The Odyssey only comes with one powertrain: a 3.5-liter V-6 delivering a best-in-class 255 horsepower. EX with leather and Touring models get a slightly different version of this engine that can deactivate three cylinders at low loads (such as cruising on the highway) to achieve 28 mpg on the highway--three more mpg than with the regular engine. A light on the instrument cluster alerts you when the cylinders go to sleep, but otherwise the change is transparent. All models have a five-speed automatic transmission.
Behind the Wheel
The phrase "built for comfort, not for speed" comes to mind here. While power is generous, the engine has a lot of Odyssey to tow around. Like many Honda engines, this one has great midrange grunt, which meshes well with a minivan's mission. You won't snap your passengers' heads back off the line, but as you accelerate up that onramp, the V-6 responds to your urgency--nice when you have to merge with at-speed highway traffic.
The ride/handling compromise is skewed firmly in favor of comfort, with bumps squelched nicely. While Honda bills the Odyssey as offering the handling of a luxury-performance sedan, there aren't too many of those cars that are driven by their front wheels and weigh two-and-a-half tons, so take that claim with a grain of salt. It does, however, handle better than just about any like-sized SUV, by dint of its lower center of gravity and (compared with seven- and eight-passenger SUVS) relatively trim mass.
Odyssey driving dynamics are the equal to those of its chief rivals' and are significantly better than those of many other minivans (ahem, the domestics). It's somewhat surprising, though, given the Odyssey's ample techno goodies, that you can't get an adaptive cruise-control system like the one on the Toyota Sienna.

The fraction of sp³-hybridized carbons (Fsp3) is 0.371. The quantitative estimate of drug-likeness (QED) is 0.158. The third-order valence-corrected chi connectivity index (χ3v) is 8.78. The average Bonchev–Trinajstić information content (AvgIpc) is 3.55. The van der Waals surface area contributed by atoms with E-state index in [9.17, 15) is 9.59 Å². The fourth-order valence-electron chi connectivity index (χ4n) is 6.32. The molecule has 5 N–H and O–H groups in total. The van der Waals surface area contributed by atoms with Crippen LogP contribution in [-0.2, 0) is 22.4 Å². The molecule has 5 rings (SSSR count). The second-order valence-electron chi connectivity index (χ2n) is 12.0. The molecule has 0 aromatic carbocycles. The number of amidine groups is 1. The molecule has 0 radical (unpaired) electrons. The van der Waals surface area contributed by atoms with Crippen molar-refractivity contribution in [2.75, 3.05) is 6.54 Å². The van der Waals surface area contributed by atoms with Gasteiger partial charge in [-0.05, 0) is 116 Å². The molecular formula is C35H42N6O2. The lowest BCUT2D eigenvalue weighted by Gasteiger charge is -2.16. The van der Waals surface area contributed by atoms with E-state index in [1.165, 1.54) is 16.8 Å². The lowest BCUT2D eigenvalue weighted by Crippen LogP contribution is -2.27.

The Odyssey will appeal to buyers who want the space, utility, and comfort of a minivan, but don't want to drive something that wheezes onto the highway like a sickly cow or incinerates fuel like an F-16 on afterburner. It's also aimed at people who are honest with themselves about their driving needs: they don't need an SUV; they don't need a minivan that sort of looks like an SUV (GM's latest offerings); and they don't need a minivan with sporting pretensions (Nissan Quest). For those who want a quick, versatile hauler that drives like a car and holds its value better than some currencies, the Odyssey is the best choice. Only the Toyota Sienna and Chrysler Town & Country approach the Odyssey's level of refinement and all-around goodness, but they aren't quite as rich in features, power, or pizzazz.
As the BMW 3 Series is to small luxury cars, so the Odyssey is to minivans--it's the benchmark vehicle. And in its sophomore year, the third-generation model is still at the head of the class.